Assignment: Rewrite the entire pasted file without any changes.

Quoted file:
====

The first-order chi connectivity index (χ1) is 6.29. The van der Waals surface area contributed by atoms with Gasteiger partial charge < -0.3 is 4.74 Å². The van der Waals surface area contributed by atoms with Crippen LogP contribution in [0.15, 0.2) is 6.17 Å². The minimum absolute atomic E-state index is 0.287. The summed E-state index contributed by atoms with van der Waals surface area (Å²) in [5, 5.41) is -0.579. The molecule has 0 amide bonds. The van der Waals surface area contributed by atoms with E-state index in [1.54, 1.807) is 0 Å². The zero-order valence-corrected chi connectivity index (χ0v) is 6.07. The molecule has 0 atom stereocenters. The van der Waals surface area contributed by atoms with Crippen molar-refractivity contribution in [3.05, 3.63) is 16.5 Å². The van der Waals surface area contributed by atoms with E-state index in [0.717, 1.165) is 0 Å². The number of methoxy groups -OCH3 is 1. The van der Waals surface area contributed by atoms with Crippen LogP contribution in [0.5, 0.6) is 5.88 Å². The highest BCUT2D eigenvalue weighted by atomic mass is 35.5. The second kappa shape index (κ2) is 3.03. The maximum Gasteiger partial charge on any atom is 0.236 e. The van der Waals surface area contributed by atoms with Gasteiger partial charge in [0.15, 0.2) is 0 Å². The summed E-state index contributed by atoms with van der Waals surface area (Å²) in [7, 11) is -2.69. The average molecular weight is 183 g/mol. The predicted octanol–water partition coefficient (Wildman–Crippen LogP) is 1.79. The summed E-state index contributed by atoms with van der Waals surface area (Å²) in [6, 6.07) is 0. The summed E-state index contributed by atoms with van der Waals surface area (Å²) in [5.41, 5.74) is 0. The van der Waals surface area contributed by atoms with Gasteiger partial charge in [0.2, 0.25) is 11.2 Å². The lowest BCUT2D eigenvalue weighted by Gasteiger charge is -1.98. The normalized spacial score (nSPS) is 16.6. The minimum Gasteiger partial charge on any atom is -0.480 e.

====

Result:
The first-order chi connectivity index (χ1) is 6.29. The van der Waals surface area contributed by atoms with Gasteiger partial charge < -0.3 is 4.74 Å². The van der Waals surface area contributed by atoms with Crippen LogP contribution in [0.15, 0.2) is 6.17 Å². The minimum absolute atomic E-state index is 0.287. The summed E-state index contributed by atoms with van der Waals surface area (Å²) in [5, 5.41) is -0.579. The molecule has 0 amide bonds. The van der Waals surface area contributed by atoms with E-state index in [1.54, 1.807) is 0 Å². The zero-order valence-corrected chi connectivity index (χ0v) is 6.07. The molecule has 0 atom stereocenters. The van der Waals surface area contributed by atoms with Crippen molar-refractivity contribution in [3.05, 3.63) is 16.5 Å². The van der Waals surface area contributed by atoms with E-state index in [0.717, 1.165) is 0 Å². The number of methoxy groups -OCH3 is 1. The van der Waals surface area contributed by atoms with Crippen LogP contribution in [0.5, 0.6) is 5.88 Å². The highest BCUT2D eigenvalue weighted by atomic mass is 35.5. The second kappa shape index (κ2) is 3.03. The maximum Gasteiger partial charge on any atom is 0.236 e. The van der Waals surface area contributed by atoms with Gasteiger partial charge in [0.15, 0.2) is 0 Å². The summed E-state index contributed by atoms with van der Waals surface area (Å²) in [7, 11) is -2.69. The average molecular weight is 183 g/mol. The predicted octanol–water partition coefficient (Wildman–Crippen LogP) is 1.79. The summed E-state index contributed by atoms with van der Waals surface area (Å²) in [6, 6.07) is 0. The summed E-state index contributed by atoms with van der Waals surface area (Å²) in [5.41, 5.74) is 0. The van der Waals surface area contributed by atoms with Gasteiger partial charge in [0.2, 0.25) is 11.2 Å². The lowest BCUT2D eigenvalue weighted by Gasteiger charge is -1.98. The normalized spacial score (nSPS) is 16.6. The minimum Gasteiger partial charge on any atom is -0.480 e.